Although, the report said, the person was supposed to work ‘inside Tokyo’s 23 wards’, he was frequently dispatched to remote areas. On a typical day, he woke up at 7:00am and worked until 1:00am. His monthly salary, 200,000 yen, did not include overtime. He eventually became ill and quit the company. He now lives on welfare. ‘Many jobs become difficult if one gets older,’ the man said. ‘It’s not that I am lazy, but there are no decent jobs. Only “black” jobs are available.’ A company he was employed with asked him to cut his hair and warned, ‘You can be fired at any time.’ ‘I cannot tell if or when the company will fire me,’ he said. ‘In order to stay mobile, I do not buy extra home appliances, including a refrigerator.’
Isn’t commanding hair cutting, how much petty that may appear, a form of regimentation? And, doesn’t uncertainty with job take away freedom and sense of security, much cherished goals of capitalism? An all-encompassing regimentation is imposed with such petty regimentation implemented with the demonic tool of ever-uncertainty at all levels of life in capitalist society.
The man, at the time of the press report, was on medical leave due to physical and mental illness.
The Asahi Shimbun report quotes Makoto Kawazoe, an official at the General Union of Young Workers in Tokyo, as saying: ‘The largest segment of the poor is actually working. In addition to low wages and short-term employment, they lack sufficient unemployment benefits, which make it difficult for them to move out from the impoverished class.’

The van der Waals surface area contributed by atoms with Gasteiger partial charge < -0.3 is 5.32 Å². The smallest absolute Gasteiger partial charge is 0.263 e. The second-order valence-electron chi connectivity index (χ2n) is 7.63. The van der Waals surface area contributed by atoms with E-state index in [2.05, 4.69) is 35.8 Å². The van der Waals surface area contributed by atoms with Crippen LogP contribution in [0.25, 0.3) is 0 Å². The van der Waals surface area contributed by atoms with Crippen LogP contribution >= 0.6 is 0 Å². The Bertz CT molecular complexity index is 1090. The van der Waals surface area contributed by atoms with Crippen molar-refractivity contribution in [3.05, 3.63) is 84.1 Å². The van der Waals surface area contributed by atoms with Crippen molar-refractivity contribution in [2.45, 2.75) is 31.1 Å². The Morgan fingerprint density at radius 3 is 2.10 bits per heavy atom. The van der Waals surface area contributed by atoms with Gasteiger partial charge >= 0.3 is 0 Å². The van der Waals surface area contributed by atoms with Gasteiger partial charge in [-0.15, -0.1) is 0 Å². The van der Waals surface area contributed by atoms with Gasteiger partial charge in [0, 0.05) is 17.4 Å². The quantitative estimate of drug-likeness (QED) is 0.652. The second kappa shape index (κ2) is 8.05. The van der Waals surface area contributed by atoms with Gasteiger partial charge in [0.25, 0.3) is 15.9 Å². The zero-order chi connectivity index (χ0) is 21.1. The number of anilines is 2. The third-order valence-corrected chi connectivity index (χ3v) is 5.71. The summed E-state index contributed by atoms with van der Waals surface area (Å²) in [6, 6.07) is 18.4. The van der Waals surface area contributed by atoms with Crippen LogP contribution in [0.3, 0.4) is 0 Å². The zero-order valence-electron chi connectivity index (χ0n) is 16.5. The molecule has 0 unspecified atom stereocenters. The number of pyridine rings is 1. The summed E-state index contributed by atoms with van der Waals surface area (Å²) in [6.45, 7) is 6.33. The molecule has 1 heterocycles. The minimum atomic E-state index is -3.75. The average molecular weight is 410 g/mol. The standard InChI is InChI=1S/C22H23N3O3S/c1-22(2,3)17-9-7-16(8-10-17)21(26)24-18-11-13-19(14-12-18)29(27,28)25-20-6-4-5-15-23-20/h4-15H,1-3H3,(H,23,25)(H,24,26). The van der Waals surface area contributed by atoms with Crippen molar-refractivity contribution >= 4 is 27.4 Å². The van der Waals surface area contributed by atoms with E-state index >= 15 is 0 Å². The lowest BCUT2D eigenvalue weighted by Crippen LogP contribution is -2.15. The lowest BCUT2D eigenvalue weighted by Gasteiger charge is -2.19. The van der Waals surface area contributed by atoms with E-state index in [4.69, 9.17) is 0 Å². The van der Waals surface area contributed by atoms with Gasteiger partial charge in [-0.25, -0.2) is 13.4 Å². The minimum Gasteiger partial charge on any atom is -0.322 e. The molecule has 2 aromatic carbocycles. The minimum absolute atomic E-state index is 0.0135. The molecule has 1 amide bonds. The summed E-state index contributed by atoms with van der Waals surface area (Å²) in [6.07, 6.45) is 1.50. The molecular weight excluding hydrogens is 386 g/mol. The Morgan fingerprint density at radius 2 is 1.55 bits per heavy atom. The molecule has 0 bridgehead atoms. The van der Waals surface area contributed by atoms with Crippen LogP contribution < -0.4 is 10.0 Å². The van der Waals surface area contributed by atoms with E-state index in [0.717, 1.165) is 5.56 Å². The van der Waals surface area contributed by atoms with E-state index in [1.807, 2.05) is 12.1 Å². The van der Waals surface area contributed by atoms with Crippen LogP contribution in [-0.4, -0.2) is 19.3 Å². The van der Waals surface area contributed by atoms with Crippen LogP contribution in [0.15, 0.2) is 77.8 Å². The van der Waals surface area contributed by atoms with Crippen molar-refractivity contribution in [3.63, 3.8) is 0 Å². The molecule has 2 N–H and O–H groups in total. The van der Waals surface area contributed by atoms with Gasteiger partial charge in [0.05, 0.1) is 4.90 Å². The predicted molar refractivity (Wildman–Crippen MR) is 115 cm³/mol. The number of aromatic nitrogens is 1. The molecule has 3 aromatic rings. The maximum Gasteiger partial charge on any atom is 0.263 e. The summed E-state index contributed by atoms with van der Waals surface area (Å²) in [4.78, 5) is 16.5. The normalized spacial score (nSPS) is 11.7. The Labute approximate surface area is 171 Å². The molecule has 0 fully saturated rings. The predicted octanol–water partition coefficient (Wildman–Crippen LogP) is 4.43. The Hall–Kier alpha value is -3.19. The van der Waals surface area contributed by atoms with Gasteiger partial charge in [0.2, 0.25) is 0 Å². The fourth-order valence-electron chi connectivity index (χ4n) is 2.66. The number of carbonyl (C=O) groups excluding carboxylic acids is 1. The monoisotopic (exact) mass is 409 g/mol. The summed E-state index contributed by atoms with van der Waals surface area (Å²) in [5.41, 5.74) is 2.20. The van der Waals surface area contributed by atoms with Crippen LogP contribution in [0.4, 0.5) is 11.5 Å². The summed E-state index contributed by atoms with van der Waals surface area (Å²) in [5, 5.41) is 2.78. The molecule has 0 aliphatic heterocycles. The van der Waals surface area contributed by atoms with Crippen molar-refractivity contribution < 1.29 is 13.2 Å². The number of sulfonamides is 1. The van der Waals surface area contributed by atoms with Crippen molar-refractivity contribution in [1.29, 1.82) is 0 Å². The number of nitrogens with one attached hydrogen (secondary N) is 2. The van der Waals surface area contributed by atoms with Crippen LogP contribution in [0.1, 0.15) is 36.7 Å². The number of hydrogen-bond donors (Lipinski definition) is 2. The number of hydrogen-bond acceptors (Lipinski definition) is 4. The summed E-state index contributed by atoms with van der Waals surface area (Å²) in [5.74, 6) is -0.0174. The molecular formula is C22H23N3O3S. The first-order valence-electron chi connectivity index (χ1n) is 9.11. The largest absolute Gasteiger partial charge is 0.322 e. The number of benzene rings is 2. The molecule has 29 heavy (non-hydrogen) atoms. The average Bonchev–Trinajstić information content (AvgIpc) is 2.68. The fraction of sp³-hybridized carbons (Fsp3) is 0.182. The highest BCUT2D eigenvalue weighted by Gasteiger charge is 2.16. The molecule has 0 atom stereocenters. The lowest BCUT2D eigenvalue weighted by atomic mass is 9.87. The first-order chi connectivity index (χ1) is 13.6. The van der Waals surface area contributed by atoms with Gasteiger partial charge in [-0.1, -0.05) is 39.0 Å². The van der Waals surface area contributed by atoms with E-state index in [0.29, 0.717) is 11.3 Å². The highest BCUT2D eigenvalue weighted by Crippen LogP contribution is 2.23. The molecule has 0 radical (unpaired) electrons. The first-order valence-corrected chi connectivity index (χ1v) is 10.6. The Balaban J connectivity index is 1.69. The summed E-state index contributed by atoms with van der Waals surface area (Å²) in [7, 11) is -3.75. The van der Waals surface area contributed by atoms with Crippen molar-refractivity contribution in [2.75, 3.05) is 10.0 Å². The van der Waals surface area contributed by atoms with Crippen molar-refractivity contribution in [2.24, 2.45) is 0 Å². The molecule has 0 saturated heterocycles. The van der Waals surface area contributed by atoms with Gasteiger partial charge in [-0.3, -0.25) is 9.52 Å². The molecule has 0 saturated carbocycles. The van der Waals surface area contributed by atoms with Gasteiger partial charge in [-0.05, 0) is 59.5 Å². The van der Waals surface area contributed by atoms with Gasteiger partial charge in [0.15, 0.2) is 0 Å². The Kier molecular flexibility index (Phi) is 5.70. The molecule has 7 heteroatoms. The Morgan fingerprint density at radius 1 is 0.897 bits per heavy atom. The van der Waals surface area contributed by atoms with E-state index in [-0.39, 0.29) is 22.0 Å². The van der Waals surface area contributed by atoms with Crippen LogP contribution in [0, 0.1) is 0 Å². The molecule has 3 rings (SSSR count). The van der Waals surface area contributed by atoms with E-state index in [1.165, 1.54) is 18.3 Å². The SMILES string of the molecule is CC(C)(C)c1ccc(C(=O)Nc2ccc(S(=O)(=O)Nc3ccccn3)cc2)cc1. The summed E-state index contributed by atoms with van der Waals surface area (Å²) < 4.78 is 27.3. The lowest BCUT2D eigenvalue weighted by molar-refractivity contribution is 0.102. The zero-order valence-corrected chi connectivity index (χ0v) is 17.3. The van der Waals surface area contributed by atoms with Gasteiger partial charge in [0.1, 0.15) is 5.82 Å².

Isn’t it a chain that binds down human being? Doesn’t it happen elsewhere? It happens in the entire domain of capitalism.
It’s not only an Oriental ‘tale’. Germany, today’s mighty economy, faces similar reality.
‘Poverty afflicts Germany’s older “guest workers”’, a Deutsche Welle report by Günther Birkenstock (July 11) presents a few poverty-facts: Older foreigners living in Germany, who have worked there for many years. are more commonly affected by poverty than German citizens. It’s a divide within labour – ‘privileged’ and non-privileged, a requirement to have a favourable bargain by capital.
Thousands from southern and eastern Europe, the report said, migrated to Germany in the 1960s and 70s. Most were fleeing poverty in their countries while a booming Germany was in need of a labour force. The need led the economy to allure the migrant labour, ‘lovingly’ naming them ‘guest workers’. With a hope for a better life, the migrant labour worked in steel factories, mines, automobile manufacturing plants and cafeterias.
But, alas, prosperity remained a mirage for most of the migrant labour.
Citing a recent study by the economic and social sciences institute of the Hans Böckler Foundation, the report said: Today, more than 40 per cent of migrants in retirement age are affected by poverty, which is more than triple the poverty rate among German citizens.